These grounds are invalidity of the:
1. Arbitration agreement.
2. Lack of procedural due process.
3. The award dealing with matters that are not covered by the arbitration agreement.
4. The composition of the arbitral tribunal or the arbitral procedures not being in accordance with the parties agreement, and failing such an agreement, not being in accordance with the law where the arbitration took place.
5. The dispute not being arbitrable.
6. The award violating public policy.
It has long been argued that sharia is obstructing the development and acceptance of modern international arbitration practices in the GCC. This section presents a critical analysis of the rules governing arbitration under sharia. It will argue that Sharia is not as incompatible with modern arbitration law as some have suggested and is not the most important factor in GCC countries’ failure to reform their arbitration laws.
1. Binding Arbitration under Sharia Law
Arbitration is recognised in the two primary sources of sharia, the Quran and the Sunnah. Verse 4:35 of the Quran calls for arbitration of family disputes. It states that:
‘‘… If you fear dissension between the two, send an arbitrator from his people and an arbitrator from her people. If they both desire reconciliation, Allah will cause it between them. Indeed, Allah is ever knowing and acquainted with all things.’’
Evidence from the Sunnah shows that the prophet Mohammad made use of arbitration. The treaty of Medina, which was a pact between the city’s inhabitants (Muslims, Jews, and non-Muslim Arabs), called for arbitration of any dispute arising between them before the prophet (Mohammed Abu-Nimer 2000, Charles N. Brower and Jeremy K. Sharpe, 2003). The prophet himself was a party to an arbitral proceeding in his conflict with the tribe Banu Qurazya (Qadri Mohammad Mahmoud, 2009).
Arbitration is also recognised by consensus (Ijma) (Zeyad Alqurashi, 2003). However, early Muslim scholars debated the concept of arbitration in sharia. In other words, there was a disagreement on whether arbitration is just a form of conciliation or is a separate method of dispute resolution that leads to a binding settlement (Abdul Hamid El-Ahdab & Jalal El-Ahdab, 2011). The main justification for the first view is based on Verse 4:35 quoted above, which indicates that the role of arbitrators is to help spouses solve their differences. Proponents of the second view base their contention on verse 4:58 of the Quran which imposes a duty to act fairly on anyone entrusted to judge between people. Verse 4:58 states that
‘‘Allah commands you to render trusts to whom they are due and when you judge between people to judge with justice.’’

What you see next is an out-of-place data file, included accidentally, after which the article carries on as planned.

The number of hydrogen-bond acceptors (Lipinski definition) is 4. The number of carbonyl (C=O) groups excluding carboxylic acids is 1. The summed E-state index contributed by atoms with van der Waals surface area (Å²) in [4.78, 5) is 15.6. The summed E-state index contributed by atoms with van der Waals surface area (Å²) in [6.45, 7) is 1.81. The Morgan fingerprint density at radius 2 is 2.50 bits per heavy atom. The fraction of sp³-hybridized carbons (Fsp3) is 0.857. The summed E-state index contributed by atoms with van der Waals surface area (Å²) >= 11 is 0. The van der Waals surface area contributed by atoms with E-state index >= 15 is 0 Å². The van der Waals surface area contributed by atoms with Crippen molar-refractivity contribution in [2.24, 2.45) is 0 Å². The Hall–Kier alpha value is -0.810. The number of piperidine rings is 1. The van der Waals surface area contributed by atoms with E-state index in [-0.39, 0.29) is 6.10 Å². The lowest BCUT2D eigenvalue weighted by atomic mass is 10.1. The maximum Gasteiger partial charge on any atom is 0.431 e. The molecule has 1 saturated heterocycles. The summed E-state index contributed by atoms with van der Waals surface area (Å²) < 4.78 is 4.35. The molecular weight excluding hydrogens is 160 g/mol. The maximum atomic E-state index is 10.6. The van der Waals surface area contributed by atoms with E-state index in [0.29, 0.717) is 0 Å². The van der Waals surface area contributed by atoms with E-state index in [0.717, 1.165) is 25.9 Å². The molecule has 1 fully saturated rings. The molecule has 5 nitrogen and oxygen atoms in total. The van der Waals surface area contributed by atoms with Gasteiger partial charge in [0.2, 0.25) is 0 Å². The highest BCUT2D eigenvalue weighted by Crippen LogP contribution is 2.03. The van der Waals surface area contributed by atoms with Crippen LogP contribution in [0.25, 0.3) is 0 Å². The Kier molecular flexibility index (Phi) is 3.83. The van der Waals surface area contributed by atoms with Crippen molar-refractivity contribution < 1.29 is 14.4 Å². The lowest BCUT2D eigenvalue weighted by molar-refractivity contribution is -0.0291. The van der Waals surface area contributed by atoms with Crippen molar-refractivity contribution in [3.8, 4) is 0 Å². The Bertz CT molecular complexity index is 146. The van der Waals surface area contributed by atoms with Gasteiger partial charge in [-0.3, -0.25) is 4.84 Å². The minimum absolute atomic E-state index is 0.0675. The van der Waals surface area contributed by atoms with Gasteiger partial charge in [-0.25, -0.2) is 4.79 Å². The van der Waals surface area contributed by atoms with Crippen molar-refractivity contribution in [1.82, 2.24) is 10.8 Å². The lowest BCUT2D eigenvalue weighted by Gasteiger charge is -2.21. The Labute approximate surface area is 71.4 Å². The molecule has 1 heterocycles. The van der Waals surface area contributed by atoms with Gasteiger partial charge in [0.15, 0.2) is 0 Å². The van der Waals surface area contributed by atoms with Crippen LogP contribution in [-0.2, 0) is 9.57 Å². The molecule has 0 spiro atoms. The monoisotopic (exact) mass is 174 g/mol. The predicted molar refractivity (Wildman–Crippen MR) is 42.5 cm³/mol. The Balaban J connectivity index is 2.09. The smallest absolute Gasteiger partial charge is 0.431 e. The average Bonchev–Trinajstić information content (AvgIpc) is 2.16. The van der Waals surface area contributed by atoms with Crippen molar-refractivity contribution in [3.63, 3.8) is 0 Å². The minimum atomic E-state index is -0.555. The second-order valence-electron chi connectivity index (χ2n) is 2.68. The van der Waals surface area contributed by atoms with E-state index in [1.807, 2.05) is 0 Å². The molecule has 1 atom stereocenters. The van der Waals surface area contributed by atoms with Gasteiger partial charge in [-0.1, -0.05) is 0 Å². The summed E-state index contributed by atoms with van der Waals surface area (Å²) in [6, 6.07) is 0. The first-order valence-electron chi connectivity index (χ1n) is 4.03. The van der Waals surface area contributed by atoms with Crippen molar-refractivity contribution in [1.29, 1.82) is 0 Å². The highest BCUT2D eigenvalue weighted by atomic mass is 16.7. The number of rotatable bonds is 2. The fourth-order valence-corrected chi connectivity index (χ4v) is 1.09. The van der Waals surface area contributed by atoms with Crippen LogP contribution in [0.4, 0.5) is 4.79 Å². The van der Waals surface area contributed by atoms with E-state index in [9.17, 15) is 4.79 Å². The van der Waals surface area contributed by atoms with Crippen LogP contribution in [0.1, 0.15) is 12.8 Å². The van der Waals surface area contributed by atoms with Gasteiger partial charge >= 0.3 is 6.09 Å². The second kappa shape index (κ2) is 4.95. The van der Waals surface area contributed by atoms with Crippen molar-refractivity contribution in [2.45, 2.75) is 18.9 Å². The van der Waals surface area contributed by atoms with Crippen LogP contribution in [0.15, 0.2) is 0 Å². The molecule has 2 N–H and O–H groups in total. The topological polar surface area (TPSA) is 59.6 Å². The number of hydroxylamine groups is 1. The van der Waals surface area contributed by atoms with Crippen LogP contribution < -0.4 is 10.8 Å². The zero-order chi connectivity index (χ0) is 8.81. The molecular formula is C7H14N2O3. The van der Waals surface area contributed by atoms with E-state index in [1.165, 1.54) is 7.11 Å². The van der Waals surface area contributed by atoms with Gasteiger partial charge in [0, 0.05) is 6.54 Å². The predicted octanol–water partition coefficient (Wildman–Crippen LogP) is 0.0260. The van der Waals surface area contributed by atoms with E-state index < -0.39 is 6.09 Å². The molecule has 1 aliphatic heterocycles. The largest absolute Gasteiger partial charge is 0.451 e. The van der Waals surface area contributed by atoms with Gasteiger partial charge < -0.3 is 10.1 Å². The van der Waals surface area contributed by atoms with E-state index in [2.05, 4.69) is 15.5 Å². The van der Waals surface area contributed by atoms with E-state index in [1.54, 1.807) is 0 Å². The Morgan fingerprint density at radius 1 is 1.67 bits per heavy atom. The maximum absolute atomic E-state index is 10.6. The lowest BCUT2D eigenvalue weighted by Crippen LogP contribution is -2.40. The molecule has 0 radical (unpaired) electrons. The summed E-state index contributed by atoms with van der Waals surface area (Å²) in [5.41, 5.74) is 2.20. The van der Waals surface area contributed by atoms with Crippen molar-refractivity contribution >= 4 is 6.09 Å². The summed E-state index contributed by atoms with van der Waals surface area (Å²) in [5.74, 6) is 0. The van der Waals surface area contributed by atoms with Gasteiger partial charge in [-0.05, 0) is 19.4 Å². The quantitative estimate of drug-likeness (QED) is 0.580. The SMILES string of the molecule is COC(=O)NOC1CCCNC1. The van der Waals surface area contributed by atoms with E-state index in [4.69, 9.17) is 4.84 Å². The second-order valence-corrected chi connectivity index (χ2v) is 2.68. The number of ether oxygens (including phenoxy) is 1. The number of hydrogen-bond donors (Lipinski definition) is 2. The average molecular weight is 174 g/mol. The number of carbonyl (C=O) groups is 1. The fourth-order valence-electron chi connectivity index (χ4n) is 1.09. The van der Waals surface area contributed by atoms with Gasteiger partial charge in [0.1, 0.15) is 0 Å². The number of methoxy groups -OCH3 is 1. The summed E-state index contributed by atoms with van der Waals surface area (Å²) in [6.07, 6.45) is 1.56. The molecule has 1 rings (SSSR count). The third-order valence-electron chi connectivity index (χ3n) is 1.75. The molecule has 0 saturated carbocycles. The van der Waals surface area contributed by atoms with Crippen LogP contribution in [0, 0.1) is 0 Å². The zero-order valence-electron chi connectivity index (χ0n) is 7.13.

The proponents of this second view argue that according to this verse, if a person is entrusted with the task of judging, then this person has the power to make judgements of a binding nature. Therefore, an arbitral award issued by an arbitrator chosen by the parties to the dispute should be binding upon them. The scholars of the four Sunni schools of Islamic jurisprudence (Fiqh) are divided between these two opinions. Hanafi scholars recognise arbitration as an effective alternative to court and some of them observe that the arbitrator has the role of a judge with the parties of the dispute but the status of a conciliator against third parties. The majority of Hanafi scholars recognise a model of arbitration that closely resembles conciliation. Arbitration is authorized under the Shafi’i school of jurisprudence. Scholars of this doctrine stated that arbitration is allowed regardless of the availability of state courts in the place where the dispute occurred. However, the role of an arbitrator is viewed to be lesser than a judge as the parties can discharge the arbitrator (Gemmell, 2006).
The Maliki and Hanbali view arbitration as a binding method of dispute resolution. Arbitration has a high credibility with Maliki scholars. They even accept one of the parties to be an arbitrator if the other party allows that. Under the Maliki School, an arbitral award is binding and final (El-Ahdab, 2011). According to the Hanbali School, which is known for being the strictest school of Islamic jurisprudence, the binding nature of an arbitral award is similar to the binding nature of a court judgment, and for this reason an arbitrator must have the same qualifications as a judge.
The Code of Legal Provisions (Medjella) was the first codification of sharia made in pursuant to the order of Sultan Abed Al Majeed after the end of the first Crimean War in 1856. The Ottoman Empire requested clarification of the law applying to Muslims living in the regions that had just come under Russian control. The Russians replied by asking the Ottomans to provide them with a particular set of rules to regulate the affairs of these Muslims. The Sultan formed a committee of Hanafi scholars, together with observers from other schools of Islamic jurisprudence, to lay down an Islamic civil code. The product was the Medjella, the latest version of which was issued in 1876. After the collapse of the Ottoman Empire, the Medjella continued to apply for a long time in many Muslim and Arab countries, and many current civil codes in these countries are heavily based on it. The last section of the Medjella regulates arbitration and it emphasizes the contractual nature of arbitration which makes it closer to conciliation than trial in court. The arbitral award is contractually binding to the parties involved (Medjella, Article 1848). However, it does not have the judicial features of arbitral awards in modern arbitration paradigms. The Medjella position in this regard is based on the Hanafi School, which is the main source for the provisions of the Medjella.